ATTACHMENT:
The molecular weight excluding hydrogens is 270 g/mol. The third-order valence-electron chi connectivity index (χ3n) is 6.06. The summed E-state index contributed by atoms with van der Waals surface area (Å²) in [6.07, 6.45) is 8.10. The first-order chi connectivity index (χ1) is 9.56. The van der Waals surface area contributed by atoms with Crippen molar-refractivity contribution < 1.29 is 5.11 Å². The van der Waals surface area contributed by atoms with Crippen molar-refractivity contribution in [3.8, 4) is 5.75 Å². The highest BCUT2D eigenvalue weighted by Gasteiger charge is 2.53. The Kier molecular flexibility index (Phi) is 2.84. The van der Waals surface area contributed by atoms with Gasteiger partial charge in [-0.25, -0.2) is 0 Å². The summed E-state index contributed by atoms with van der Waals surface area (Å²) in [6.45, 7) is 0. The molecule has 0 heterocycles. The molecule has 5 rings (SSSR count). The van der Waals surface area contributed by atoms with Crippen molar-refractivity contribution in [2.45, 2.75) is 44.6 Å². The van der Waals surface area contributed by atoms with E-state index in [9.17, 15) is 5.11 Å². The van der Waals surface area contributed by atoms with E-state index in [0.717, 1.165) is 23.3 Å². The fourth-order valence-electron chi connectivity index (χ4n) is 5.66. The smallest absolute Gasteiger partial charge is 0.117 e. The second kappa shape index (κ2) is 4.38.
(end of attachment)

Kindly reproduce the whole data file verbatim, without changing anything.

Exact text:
The molecular weight excluding hydrogens is 270 g/mol. The third-order valence-electron chi connectivity index (χ3n) is 6.06. The summed E-state index contributed by atoms with van der Waals surface area (Å²) in [6.07, 6.45) is 8.10. The first-order chi connectivity index (χ1) is 9.56. The van der Waals surface area contributed by atoms with Crippen molar-refractivity contribution < 1.29 is 5.11 Å². The van der Waals surface area contributed by atoms with Crippen molar-refractivity contribution in [3.8, 4) is 5.75 Å². The highest BCUT2D eigenvalue weighted by Gasteiger charge is 2.53. The Kier molecular flexibility index (Phi) is 2.84. The van der Waals surface area contributed by atoms with Gasteiger partial charge in [-0.25, -0.2) is 0 Å². The summed E-state index contributed by atoms with van der Waals surface area (Å²) in [6.45, 7) is 0. The molecule has 0 heterocycles. The molecule has 5 rings (SSSR count). The van der Waals surface area contributed by atoms with Crippen molar-refractivity contribution in [2.45, 2.75) is 44.6 Å². The van der Waals surface area contributed by atoms with E-state index in [9.17, 15) is 5.11 Å². The van der Waals surface area contributed by atoms with E-state index in [0.717, 1.165) is 23.3 Å². The fourth-order valence-electron chi connectivity index (χ4n) is 5.66. The smallest absolute Gasteiger partial charge is 0.117 e. The second kappa shape index (κ2) is 4.38.